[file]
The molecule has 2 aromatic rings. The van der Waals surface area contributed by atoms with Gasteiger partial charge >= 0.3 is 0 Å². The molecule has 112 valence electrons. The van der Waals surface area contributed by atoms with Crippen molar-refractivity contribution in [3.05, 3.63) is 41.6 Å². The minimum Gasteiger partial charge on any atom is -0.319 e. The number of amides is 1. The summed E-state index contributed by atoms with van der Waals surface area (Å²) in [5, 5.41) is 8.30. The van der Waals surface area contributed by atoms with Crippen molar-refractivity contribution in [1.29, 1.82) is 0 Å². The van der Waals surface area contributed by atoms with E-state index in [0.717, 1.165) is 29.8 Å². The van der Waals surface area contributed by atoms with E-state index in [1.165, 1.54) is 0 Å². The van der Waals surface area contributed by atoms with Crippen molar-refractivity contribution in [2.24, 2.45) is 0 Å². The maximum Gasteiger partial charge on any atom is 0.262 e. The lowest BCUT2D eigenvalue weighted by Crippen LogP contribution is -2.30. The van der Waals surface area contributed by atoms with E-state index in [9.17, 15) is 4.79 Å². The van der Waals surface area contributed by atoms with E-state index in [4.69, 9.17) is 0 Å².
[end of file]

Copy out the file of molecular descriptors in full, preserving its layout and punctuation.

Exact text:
The molecule has 2 aromatic rings. The van der Waals surface area contributed by atoms with Gasteiger partial charge >= 0.3 is 0 Å². The molecule has 112 valence electrons. The van der Waals surface area contributed by atoms with Crippen molar-refractivity contribution in [3.05, 3.63) is 41.6 Å². The minimum Gasteiger partial charge on any atom is -0.319 e. The number of amides is 1. The summed E-state index contributed by atoms with van der Waals surface area (Å²) in [5, 5.41) is 8.30. The van der Waals surface area contributed by atoms with Crippen molar-refractivity contribution in [1.29, 1.82) is 0 Å². The van der Waals surface area contributed by atoms with E-state index in [0.717, 1.165) is 29.8 Å². The van der Waals surface area contributed by atoms with E-state index in [1.165, 1.54) is 0 Å². The van der Waals surface area contributed by atoms with Crippen molar-refractivity contribution in [2.24, 2.45) is 0 Å². The maximum Gasteiger partial charge on any atom is 0.262 e. The lowest BCUT2D eigenvalue weighted by Crippen LogP contribution is -2.30. The van der Waals surface area contributed by atoms with E-state index in [9.17, 15) is 4.79 Å². The van der Waals surface area contributed by atoms with E-state index in [4.69, 9.17) is 0 Å².